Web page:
Vector 9: Ben Thompson on Microsoft's mobile dilemma

Vector 9: Ben Thompson on Microsoft's mobile dilemma

Ben Thompson of stratēchery joins Rene to talk about Microsoft in a post-Ballmer mobile market, the IBM analogy, whether they need to be more like Apple, and why Google and Samsung were so damn smart. Also: Nokia sale!

Note: This was originally supposed to be next week's episode of Vector, but due to Microsoft buying Nokia, we decided to fast-track. (It's especially interesting given Thompson, until recently, worked at Microsoft on the Windows 8 apps team, and previously interned at Apple on the Apple University project.)

Show notes




Yell at us via the Twitter accounts above (or the same names on ADN). Loudly.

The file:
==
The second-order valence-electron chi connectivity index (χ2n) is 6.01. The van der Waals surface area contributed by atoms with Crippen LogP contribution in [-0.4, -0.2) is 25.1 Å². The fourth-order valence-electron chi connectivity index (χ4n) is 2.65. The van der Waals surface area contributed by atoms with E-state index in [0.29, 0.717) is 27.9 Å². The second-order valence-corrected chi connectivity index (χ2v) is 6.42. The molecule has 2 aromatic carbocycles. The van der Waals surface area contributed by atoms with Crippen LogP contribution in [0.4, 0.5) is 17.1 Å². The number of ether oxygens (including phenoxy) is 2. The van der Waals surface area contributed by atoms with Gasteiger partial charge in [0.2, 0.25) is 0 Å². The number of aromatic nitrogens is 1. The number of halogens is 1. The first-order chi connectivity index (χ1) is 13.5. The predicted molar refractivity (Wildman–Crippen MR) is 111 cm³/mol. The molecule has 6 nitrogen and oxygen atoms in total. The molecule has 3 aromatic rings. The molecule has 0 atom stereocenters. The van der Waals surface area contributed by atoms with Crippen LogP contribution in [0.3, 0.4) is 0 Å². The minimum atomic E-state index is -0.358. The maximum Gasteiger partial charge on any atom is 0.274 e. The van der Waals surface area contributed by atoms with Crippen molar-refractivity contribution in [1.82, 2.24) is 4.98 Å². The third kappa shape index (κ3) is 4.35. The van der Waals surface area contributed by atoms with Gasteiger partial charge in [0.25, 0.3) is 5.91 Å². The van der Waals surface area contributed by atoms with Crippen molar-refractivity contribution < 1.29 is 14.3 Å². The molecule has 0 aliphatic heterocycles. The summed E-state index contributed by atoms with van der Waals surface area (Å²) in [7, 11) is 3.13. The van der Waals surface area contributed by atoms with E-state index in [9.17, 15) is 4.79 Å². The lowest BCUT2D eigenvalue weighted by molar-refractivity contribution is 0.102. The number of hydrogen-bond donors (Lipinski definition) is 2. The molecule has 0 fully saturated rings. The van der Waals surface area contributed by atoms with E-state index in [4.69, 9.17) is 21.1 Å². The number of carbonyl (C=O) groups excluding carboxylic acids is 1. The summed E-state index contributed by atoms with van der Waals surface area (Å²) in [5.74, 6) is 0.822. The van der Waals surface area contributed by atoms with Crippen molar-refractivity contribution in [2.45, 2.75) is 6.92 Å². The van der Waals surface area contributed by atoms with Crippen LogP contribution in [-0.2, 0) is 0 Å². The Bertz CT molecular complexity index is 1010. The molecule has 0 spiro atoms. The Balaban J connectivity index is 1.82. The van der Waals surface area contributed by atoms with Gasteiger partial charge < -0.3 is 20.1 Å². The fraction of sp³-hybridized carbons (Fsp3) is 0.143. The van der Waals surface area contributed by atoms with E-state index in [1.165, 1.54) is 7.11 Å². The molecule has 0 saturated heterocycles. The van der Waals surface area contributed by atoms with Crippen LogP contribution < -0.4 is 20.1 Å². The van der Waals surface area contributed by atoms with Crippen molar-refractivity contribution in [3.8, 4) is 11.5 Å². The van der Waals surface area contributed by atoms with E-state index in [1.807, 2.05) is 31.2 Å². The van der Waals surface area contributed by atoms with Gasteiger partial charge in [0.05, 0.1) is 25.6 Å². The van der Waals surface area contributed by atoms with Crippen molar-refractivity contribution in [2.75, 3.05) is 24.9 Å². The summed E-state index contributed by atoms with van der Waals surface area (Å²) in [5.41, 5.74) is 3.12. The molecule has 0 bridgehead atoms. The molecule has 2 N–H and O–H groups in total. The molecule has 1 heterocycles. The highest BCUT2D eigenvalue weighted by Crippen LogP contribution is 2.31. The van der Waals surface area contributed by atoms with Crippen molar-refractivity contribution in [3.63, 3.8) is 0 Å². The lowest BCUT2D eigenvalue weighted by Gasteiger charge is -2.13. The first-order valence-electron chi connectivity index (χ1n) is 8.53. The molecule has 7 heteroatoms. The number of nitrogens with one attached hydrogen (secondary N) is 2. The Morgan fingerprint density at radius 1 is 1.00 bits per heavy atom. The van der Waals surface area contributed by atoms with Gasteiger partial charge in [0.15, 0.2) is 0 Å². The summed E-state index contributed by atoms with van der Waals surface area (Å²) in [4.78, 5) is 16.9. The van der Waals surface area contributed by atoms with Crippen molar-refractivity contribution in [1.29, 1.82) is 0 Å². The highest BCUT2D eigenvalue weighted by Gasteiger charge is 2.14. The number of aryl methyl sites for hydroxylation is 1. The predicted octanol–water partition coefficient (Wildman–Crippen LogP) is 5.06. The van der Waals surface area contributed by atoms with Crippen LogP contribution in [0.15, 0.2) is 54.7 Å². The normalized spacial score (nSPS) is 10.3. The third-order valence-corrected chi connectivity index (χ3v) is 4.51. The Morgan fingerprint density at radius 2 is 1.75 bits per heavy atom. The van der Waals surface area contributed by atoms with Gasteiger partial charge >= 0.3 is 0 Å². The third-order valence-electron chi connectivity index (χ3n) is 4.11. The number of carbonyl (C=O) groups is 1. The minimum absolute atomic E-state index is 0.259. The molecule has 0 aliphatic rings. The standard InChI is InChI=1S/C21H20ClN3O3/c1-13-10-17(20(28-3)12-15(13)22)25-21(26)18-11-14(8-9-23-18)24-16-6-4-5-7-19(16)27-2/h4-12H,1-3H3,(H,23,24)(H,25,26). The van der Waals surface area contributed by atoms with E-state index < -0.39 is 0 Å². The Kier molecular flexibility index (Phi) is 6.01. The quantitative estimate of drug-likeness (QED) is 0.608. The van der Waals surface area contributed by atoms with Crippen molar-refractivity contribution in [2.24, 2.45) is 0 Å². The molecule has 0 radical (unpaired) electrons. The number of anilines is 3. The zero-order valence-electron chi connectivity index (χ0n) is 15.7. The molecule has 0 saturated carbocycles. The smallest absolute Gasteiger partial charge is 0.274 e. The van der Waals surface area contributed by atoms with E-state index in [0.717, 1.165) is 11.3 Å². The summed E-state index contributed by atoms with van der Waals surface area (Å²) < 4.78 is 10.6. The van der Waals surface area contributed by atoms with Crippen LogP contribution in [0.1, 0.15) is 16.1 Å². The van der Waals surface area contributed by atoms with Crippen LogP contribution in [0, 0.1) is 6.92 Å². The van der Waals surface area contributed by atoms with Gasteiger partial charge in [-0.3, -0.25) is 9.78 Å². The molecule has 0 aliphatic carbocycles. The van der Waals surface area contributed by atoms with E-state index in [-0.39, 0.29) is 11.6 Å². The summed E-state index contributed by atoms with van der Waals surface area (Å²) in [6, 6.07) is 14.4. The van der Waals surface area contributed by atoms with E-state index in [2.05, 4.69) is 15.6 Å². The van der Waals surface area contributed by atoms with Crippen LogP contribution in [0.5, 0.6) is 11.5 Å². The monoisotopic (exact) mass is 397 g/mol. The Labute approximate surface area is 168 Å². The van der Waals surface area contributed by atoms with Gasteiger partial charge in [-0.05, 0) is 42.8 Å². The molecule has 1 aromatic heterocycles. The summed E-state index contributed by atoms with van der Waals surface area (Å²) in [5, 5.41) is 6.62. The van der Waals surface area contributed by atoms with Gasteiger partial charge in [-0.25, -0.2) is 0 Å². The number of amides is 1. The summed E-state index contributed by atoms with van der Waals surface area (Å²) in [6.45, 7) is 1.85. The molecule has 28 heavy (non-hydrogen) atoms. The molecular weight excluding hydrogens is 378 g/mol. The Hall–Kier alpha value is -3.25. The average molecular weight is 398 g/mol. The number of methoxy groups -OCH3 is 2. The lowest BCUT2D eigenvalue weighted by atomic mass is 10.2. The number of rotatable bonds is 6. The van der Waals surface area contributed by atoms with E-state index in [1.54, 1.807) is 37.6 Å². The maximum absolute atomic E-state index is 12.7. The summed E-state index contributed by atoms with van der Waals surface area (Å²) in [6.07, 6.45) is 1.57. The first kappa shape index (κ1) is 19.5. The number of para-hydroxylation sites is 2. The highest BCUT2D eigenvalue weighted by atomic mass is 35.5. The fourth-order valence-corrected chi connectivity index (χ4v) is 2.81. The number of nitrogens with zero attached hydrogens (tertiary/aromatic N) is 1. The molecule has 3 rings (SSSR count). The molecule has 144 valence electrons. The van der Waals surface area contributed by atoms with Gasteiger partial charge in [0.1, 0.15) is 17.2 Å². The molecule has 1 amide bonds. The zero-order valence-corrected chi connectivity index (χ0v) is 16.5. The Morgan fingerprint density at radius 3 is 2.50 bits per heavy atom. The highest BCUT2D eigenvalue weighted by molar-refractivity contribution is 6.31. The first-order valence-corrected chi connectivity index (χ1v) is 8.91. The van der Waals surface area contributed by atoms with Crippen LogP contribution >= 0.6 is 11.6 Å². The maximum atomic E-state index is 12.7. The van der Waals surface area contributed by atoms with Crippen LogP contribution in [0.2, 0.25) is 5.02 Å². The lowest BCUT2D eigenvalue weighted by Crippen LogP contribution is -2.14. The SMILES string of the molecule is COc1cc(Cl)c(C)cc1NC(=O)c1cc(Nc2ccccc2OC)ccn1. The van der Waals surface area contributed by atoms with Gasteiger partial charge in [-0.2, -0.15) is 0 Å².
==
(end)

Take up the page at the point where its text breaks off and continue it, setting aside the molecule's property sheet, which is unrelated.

Have something to say about this story? Leave a comment! Need help with something else? Ask in our forums!

Rene Ritchie

EiC of iMore, EP of Mobile Nations, Apple analyst, co-host of Debug, Iterate, Vector, Review, and MacBreak Weekly podcasts. Cook, grappler, photon wrangler. Follow him on Twitter and Google+.

More Posts



← Previously

iPhone event wallpaper to brighten everyone's day!

Next up →

Franchise Hockey Manager now available for Mac

Reader comments

Vector 9: Ben Thompson on Microsoft's mobile dilemma


MS is screwed if they do and screwed if they don't.
If they succeed in mobile, they cannibalize their legacy desktop money machine.
If they fail, Apple cannibalizes their legacy desktop money machine.

Maybe that's why everything MS has done in mobile is half-a**ed.
They lose either way, so why bother?

I wish my pocket sized point-and-shoot digital camera had as many megapixels as the phone in the picture...